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28.01.2005 Business & Finance

130,000 jobs created In Sekondi-Takoradi last year

By Chronicle
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The marketing and customer services manager of the Takoradi port, Mr. Paul Ansah has told The Chronicle in an exclusive chat that there is no iota of truth in the claim being made by a section of the public that the Takoradi Port was dead and not performing as it used to in the past.

According to him, the current performance of the port was unprecedented in the 76 year-old history of the port as revenue had kept on going up for the past five years. Employment of casual laborers who usually troop to the port to look for jobs on daily basis had also gone up considerably within the period under review.

He said last year alone, about 130,000 jobs were created for these casual laborers and the figure might likely go up this year.

Apart from the above achievement, warehouses, which hitherto were not known in the metropolis had also started to spring up with each warehouse employing substantial casual laborers.

Transport owners have also got business to do, with some of them earning around ¢300million a week through the carting of cargo from the port to the various warehouses.

According to the customer service manager, caterers in the metropolis and local food vendors had also not been left out as they had been getting constant orders to supply food to crew members who called at the port.

Various petrol filling stations in the metropolis are also having their fair share of the cake as the articulator trucks operating from the port continue to patronize their businesses.

Hotel business, which was later confirmed by a hotelier, had also started to boom in the metropolis. Mr. Ansah who was being interviewed on the current performance of the port and what to expect in future, said though the port could not compare itself to that of Tema because of the environment they were operating in, it was still operating to its maximum capacity, based on the facilities they had.

According to him, a survey conducted by the Ghana Investment Promotion Center revealed that Takoradi had only 5% of our industrial development whilst Accra-Tema had over 80% and Kumasi, 12%. This low development, he continued, was affecting the port because there was no “raw material” from its catchment area to feed the port as Tema was enjoying.

With this setback staring them in the face, he said the current managers of the port decided to re-strategize in the area of its operations to put the port back on track since they could no more continue to rely on the export of manganese, bauxite and the importation of clinker which were the core business bringing revenue to the port. Besides, it does not need more hands to handle these export materials at the port. In a nutshell, employment of people, especially the casual laborers was cut, which resulted in the hue and cry in the metropolis and branding of the port as a non-performing one.

They therefore decided to go in for the transit trade where importers from the land-locked countries like Niger, Burkina Faso and Mali import their goods through the port.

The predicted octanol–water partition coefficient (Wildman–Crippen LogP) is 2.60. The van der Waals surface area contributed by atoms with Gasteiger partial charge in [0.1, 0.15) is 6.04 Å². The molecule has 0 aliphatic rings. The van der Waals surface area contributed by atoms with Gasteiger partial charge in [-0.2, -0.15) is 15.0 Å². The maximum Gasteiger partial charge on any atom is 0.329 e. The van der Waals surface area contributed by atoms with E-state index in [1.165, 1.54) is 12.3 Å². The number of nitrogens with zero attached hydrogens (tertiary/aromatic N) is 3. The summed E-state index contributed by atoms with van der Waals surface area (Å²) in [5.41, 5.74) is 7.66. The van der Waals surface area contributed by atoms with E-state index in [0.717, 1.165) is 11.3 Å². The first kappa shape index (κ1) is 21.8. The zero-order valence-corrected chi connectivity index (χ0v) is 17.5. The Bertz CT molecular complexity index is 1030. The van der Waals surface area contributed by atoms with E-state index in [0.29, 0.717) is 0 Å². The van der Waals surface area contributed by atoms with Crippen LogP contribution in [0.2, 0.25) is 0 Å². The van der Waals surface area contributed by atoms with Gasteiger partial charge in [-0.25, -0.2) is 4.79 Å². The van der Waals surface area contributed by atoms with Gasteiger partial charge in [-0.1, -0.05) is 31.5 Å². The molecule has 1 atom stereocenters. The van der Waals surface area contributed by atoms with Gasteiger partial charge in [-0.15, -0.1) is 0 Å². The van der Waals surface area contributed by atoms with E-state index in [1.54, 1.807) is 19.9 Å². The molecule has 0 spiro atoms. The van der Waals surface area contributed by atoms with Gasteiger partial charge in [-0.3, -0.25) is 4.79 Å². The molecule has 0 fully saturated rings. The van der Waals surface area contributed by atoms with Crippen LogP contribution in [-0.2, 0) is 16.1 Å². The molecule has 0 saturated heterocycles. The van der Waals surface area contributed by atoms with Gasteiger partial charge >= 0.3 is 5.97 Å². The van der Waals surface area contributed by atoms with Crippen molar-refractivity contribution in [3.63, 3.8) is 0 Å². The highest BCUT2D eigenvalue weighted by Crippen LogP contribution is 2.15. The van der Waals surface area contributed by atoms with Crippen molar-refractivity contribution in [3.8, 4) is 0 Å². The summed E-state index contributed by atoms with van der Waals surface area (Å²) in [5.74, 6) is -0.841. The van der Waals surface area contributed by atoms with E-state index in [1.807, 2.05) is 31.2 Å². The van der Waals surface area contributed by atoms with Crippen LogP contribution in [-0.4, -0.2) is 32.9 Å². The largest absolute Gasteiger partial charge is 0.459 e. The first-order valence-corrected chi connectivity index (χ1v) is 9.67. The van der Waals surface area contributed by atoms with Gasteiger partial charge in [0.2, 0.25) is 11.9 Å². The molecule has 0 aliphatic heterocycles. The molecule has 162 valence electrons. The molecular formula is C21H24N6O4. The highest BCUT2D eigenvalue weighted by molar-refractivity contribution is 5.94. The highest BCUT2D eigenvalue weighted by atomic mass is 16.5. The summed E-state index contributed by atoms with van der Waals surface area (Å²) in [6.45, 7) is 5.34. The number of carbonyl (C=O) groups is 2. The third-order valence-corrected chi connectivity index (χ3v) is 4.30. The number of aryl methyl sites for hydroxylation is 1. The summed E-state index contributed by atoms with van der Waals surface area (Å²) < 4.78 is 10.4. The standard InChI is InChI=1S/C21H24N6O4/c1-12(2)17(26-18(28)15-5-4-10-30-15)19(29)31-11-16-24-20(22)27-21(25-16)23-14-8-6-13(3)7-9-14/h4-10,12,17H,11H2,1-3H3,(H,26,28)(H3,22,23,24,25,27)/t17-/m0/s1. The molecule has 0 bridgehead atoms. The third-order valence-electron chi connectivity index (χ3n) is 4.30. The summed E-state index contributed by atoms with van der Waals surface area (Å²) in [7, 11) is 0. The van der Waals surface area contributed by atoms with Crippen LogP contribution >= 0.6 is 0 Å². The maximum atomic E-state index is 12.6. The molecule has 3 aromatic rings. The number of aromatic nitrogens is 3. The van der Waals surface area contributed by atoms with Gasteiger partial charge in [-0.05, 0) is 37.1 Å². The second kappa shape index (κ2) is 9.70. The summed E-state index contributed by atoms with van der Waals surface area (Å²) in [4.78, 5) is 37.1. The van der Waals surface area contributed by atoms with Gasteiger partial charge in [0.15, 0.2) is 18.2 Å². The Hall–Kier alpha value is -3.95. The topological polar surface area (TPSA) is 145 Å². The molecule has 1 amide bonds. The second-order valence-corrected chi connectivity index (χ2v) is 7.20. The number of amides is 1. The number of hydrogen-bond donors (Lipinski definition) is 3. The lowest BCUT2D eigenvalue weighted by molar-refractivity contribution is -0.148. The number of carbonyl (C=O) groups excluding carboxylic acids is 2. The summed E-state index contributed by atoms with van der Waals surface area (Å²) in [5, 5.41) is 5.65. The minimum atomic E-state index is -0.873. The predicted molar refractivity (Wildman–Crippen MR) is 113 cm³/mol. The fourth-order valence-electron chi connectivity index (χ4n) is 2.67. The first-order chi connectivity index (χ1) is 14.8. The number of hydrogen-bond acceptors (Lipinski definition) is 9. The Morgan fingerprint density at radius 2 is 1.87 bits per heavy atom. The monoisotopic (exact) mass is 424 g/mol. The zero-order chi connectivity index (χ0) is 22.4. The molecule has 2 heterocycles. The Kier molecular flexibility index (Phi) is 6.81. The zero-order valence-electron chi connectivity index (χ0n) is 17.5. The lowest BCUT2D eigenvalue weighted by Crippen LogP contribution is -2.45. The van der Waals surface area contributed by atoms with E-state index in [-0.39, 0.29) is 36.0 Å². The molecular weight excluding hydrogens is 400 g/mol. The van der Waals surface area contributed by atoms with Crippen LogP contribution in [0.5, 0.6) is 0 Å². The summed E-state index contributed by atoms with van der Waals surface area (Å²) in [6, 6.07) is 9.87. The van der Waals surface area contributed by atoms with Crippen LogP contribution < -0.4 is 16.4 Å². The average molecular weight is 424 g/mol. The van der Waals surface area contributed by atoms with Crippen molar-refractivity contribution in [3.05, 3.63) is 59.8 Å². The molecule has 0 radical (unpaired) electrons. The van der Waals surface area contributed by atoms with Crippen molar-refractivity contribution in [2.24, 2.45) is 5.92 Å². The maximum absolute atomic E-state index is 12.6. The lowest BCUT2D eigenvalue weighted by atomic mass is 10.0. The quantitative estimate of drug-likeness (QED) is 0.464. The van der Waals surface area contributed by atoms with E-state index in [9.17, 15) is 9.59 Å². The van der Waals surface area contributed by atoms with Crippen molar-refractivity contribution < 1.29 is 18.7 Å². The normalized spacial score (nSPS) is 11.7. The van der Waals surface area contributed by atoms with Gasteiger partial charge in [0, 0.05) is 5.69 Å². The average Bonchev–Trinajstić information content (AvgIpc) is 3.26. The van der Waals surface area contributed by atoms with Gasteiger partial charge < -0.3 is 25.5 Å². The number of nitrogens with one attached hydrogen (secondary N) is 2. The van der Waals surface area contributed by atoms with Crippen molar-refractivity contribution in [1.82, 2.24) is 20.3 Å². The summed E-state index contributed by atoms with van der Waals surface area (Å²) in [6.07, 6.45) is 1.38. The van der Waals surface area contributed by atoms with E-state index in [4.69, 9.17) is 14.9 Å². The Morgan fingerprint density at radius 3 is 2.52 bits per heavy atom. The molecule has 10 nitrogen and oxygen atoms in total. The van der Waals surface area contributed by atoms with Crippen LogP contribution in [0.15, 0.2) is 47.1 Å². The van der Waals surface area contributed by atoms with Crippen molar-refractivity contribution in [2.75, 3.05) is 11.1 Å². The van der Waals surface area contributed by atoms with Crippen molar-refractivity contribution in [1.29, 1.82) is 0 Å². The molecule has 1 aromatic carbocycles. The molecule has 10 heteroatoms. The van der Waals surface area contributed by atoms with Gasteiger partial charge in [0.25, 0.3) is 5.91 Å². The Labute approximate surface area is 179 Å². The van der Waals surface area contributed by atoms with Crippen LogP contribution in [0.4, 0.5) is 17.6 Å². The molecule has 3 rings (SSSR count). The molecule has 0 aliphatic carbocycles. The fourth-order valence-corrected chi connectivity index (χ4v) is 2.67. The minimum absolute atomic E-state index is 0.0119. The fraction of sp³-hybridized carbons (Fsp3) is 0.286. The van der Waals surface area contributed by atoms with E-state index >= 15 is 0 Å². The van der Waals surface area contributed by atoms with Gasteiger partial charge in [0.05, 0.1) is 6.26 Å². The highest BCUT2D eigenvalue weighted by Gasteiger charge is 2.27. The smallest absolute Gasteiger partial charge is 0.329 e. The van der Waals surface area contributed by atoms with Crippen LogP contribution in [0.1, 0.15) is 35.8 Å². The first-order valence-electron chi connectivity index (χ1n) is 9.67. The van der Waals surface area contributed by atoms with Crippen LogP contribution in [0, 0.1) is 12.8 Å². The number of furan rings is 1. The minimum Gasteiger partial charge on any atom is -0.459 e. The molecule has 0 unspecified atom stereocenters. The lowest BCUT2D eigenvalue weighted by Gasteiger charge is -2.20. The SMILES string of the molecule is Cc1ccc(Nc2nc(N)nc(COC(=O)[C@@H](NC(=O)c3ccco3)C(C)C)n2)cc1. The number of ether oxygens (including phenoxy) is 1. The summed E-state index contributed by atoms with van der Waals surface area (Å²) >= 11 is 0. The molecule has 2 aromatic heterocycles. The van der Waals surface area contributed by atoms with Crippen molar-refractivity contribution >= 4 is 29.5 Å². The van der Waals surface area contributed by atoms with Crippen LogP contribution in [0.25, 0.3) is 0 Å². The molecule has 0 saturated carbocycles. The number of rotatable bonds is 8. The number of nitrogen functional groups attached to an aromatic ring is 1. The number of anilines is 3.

Management had earlier done aggressive marketing to introduce the port to these land locked countries. This, he continued, began the turning point of the Takoradi port and the booming of businesses in the metropolis.

Mr. Ansah said when the transit cargo was introduced in the year 2002, the port was able to handle 19,000 tonnes. The figure rose up to 160,000 tonnes the following year and then to as high as 170,000 tonnes last year.

He further told The Chronicle that the problem they were encountering now was lack of warehouses in the metropolis. They have therefore decided to construct two giant warehouses within the premises of the port at the total cost of ¢34 billion to handle cargo that are on short transit.

He said the private sector had also responded to their call and started putting up giant warehouses across the metropolis to meet the demand of the transit cargo.

Indeed, because of the collapse of the business, some of the timber firms have started turning their premises into warehouses where, according to The Chronicle investigation, they are making around $50,000 annually from importers using these warehouses.

According to Mr. Ansah, the 170,000 tonnes success they chalked last year constituted only 5% of the transit cargo trade in the West African sub region and to him, if the private sector got more involved and put up warehouses, the business boom that would erupt in Sekondi-Takoradi would be unprecedented in the history of the twin city.

“If with only 5%, business has started to boom in the metropolis, with people, especially the youth getting more jobs to do, imagine what will happen if we have the facilities to do 20% of this transit cargo trade,” he said.

Mr. Ansah who took time off his heavy schedule to take this reporter round all the warehouses being put up by private businessmen, appealed to residents in the metropolis to take advantage of this and make money by constructing more warehouses for business to continue to flourish in the metropolis.

He noted also that because the port was being utilized to its fullest at the moment, management had decided to expand it by reclaiming part of it from the sea and also doing more dredging to allow big time vessels to dock at the port.

All the expansion work would cost about $250 million. He therefore appealed to corporate bodies and individuals to help the government source money for the project to take off on timea to meet the ever-increasing demand.

He revealed also that management was working hard to create land banks around the port because of the anticipated growth they were expecting.

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